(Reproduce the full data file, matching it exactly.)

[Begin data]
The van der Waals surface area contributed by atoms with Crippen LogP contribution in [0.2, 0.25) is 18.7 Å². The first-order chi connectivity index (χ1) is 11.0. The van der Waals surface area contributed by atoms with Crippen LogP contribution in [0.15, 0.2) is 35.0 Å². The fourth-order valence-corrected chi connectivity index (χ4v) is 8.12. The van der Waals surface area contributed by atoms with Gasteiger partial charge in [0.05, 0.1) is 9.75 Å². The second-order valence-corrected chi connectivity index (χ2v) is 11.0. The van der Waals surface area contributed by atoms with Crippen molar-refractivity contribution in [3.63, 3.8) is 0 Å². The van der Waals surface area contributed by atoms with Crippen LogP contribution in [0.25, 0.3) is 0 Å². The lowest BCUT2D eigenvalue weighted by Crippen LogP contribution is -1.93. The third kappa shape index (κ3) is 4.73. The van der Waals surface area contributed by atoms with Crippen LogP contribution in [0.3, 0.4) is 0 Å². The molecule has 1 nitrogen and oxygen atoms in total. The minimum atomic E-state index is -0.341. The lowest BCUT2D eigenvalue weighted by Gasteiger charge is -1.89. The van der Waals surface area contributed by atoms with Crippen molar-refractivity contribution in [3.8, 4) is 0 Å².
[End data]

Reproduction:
The van der Waals surface area contributed by atoms with Crippen LogP contribution in [0.2, 0.25) is 18.7 Å². The first-order chi connectivity index (χ1) is 11.0. The van der Waals surface area contributed by atoms with Crippen LogP contribution in [0.15, 0.2) is 35.0 Å². The fourth-order valence-corrected chi connectivity index (χ4v) is 8.12. The van der Waals surface area contributed by atoms with Gasteiger partial charge in [0.05, 0.1) is 9.75 Å². The second-order valence-corrected chi connectivity index (χ2v) is 11.0. The van der Waals surface area contributed by atoms with Crippen molar-refractivity contribution in [3.63, 3.8) is 0 Å². The van der Waals surface area contributed by atoms with Crippen LogP contribution in [0.25, 0.3) is 0 Å². The lowest BCUT2D eigenvalue weighted by Crippen LogP contribution is -1.93. The third kappa shape index (κ3) is 4.73. The van der Waals surface area contributed by atoms with Crippen LogP contribution in [0.3, 0.4) is 0 Å². The molecule has 1 nitrogen and oxygen atoms in total. The minimum atomic E-state index is -0.341. The lowest BCUT2D eigenvalue weighted by Gasteiger charge is -1.89. The van der Waals surface area contributed by atoms with Crippen molar-refractivity contribution in [3.8, 4) is 0 Å².